However, an Easter service will be held at 10 a.m. today at the Campus Crusade for Christ tent, which is located in the camping area near the Red Cross first aid station. The public is invited, a CCFC spokesman said.
Then, in the afternoon, when the rock music rolls out, CCFC representatives wil have short spots for speakers or religious music.
The damp, cold ground and icy winds began to take a toll late Saturday afternoon. The Red Cross first aid station, which had treated 220 persons since Thursday morning, reported a sharp increase in colds and persons suffering influenza symptoms, and ARC representative said.
Saturday night was the first after-dark performance at the festival.
The night crowd had dwindled from the peak late afternoon attendance to an estimated 1,500 to 2,000.

* * *

(back to front page)
Agents Put 'Heat' on Marijuana
Majority of Suspects From Out Of City
Avalanche Journal Staff

MASS ARRESTS Saturday for drug violations at the Southwest '70 rock festival site crammed Lubbock County Jail and kept law officers working at an exhausting rate.
Late Saturday, 30 persons had been named in felony complaints alleging possession or sale of marijuana and at least 12 more persons were arrested for possession of "grass" but had not been charged at a late hour. Officers said more were expected.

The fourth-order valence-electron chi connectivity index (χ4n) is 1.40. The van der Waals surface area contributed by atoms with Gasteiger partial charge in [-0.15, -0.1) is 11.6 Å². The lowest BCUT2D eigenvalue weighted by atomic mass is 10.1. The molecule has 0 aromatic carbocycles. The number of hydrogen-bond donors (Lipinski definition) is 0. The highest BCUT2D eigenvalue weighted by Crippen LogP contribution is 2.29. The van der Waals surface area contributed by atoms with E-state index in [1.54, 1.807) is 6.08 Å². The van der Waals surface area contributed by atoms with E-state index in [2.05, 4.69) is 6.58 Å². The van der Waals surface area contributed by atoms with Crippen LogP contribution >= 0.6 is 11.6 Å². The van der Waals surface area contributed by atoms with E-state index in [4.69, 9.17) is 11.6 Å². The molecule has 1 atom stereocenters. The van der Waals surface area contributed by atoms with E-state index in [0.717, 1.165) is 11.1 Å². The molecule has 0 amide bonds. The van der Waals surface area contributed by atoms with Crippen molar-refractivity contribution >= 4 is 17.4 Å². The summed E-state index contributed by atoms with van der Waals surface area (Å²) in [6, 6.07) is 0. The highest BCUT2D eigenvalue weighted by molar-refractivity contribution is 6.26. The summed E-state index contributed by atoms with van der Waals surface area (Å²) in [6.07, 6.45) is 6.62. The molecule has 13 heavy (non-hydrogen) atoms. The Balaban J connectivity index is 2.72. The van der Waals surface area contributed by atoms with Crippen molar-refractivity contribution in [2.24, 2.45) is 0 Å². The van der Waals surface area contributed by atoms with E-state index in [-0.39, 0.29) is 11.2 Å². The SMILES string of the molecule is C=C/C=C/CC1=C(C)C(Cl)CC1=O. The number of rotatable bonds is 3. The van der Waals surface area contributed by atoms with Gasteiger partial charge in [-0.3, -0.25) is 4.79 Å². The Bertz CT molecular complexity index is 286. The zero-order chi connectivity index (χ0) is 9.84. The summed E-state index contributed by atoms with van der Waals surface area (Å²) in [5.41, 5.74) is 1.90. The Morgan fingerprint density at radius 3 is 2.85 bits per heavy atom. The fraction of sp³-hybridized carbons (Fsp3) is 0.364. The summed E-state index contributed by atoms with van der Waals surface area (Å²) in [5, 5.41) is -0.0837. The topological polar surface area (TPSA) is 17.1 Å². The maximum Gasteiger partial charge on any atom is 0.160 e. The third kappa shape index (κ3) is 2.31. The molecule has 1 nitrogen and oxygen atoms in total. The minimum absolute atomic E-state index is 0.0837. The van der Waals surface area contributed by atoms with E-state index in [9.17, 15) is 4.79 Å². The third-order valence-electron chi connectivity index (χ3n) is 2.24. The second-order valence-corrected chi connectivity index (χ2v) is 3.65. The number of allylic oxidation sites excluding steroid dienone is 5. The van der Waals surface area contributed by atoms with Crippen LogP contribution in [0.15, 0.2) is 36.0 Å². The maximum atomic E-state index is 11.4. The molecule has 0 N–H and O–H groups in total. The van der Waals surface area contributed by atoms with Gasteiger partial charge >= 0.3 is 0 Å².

Sets Records Here
Arrests for other offenses - drunkenness, minor in possession of alcoholic beverages, and carrying prohibited weapons - were made by the dozens.
According to officials, the arrests Saturday broke every arrest record for Lubbock County.
Most felony arrests in one day.
Most drug violations in one day.
Most people in county jail in one day.
164 In Jail
Late Saturday night, according to Chief Deputy Sheriff Albert Smith, 164 persons were in county jail and more were being booked. The maximum capacity for the jail, he said, is 316.
"I've been here 14 years and this is the largest figure I've ever seen," Smith said.
He said on an average day there are usually 110 persons in the jail at one time.
Others "Picked Up"
Saturday's count of 164 prisoners, however, does not represent the total number of persons booked during the day. Many were in jail only long enough for a bondsman to get them out.
Smith said over 120 arrests of varying types, including the dope crackdown, had been made between 8 a.m. Friday and 7 p.m. Saturday - all of those coming from the festival site or "the southern portion of Lubbock County."
City police "paddy wagons" were being used to shuttle those arrested from the site to the county jail. Sometimes as many as 14 persons were brought in at a time.
Those From Lubbock
The District Attorney's office opened shortly after 8 a.m. Saturday and filed a total of 32 complaints during the day, all but two of them stemming from the festival. (The other two were for murder with malice and driving while intoxicated, second offense.)
Tom Richards, an assistant district attorney, said no more complaints would be filed until Monday, however. The district ...
See NEW RECORDS page 10

Officers Set New Record At Festival

attorney's office disclosed names of those charged.